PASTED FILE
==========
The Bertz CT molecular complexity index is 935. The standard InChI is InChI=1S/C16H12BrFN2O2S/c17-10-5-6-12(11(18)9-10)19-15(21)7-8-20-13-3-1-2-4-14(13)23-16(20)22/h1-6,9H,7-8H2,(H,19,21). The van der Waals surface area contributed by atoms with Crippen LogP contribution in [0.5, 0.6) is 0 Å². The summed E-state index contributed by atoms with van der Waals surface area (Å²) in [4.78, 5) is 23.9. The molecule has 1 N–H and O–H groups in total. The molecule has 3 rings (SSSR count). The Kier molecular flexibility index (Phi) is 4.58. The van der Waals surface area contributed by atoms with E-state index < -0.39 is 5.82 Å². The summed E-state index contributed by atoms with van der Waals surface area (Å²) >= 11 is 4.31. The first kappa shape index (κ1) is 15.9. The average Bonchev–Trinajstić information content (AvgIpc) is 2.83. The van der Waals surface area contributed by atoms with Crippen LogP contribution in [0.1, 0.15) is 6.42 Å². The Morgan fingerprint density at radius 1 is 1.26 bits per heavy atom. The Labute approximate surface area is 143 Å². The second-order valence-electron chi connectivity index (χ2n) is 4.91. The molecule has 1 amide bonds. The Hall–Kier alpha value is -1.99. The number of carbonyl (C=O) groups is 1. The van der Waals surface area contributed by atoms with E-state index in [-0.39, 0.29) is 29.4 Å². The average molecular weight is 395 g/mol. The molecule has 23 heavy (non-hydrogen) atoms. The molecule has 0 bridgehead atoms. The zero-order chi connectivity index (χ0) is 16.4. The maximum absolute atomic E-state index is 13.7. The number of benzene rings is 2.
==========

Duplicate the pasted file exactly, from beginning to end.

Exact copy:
The Bertz CT molecular complexity index is 935. The standard InChI is InChI=1S/C16H12BrFN2O2S/c17-10-5-6-12(11(18)9-10)19-15(21)7-8-20-13-3-1-2-4-14(13)23-16(20)22/h1-6,9H,7-8H2,(H,19,21). The van der Waals surface area contributed by atoms with Crippen LogP contribution in [0.5, 0.6) is 0 Å². The summed E-state index contributed by atoms with van der Waals surface area (Å²) in [4.78, 5) is 23.9. The molecule has 1 N–H and O–H groups in total. The molecule has 3 rings (SSSR count). The Kier molecular flexibility index (Phi) is 4.58. The van der Waals surface area contributed by atoms with E-state index < -0.39 is 5.82 Å². The summed E-state index contributed by atoms with van der Waals surface area (Å²) >= 11 is 4.31. The first kappa shape index (κ1) is 15.9. The average Bonchev–Trinajstić information content (AvgIpc) is 2.83. The van der Waals surface area contributed by atoms with Crippen LogP contribution in [0.1, 0.15) is 6.42 Å². The Morgan fingerprint density at radius 1 is 1.26 bits per heavy atom. The Labute approximate surface area is 143 Å². The second-order valence-electron chi connectivity index (χ2n) is 4.91. The molecule has 1 amide bonds. The Hall–Kier alpha value is -1.99. The number of carbonyl (C=O) groups is 1. The van der Waals surface area contributed by atoms with E-state index in [-0.39, 0.29) is 29.4 Å². The average molecular weight is 395 g/mol. The molecule has 23 heavy (non-hydrogen) atoms. The molecule has 0 bridgehead atoms. The zero-order chi connectivity index (χ0) is 16.4. The maximum absolute atomic E-state index is 13.7. The number of benzene rings is 2.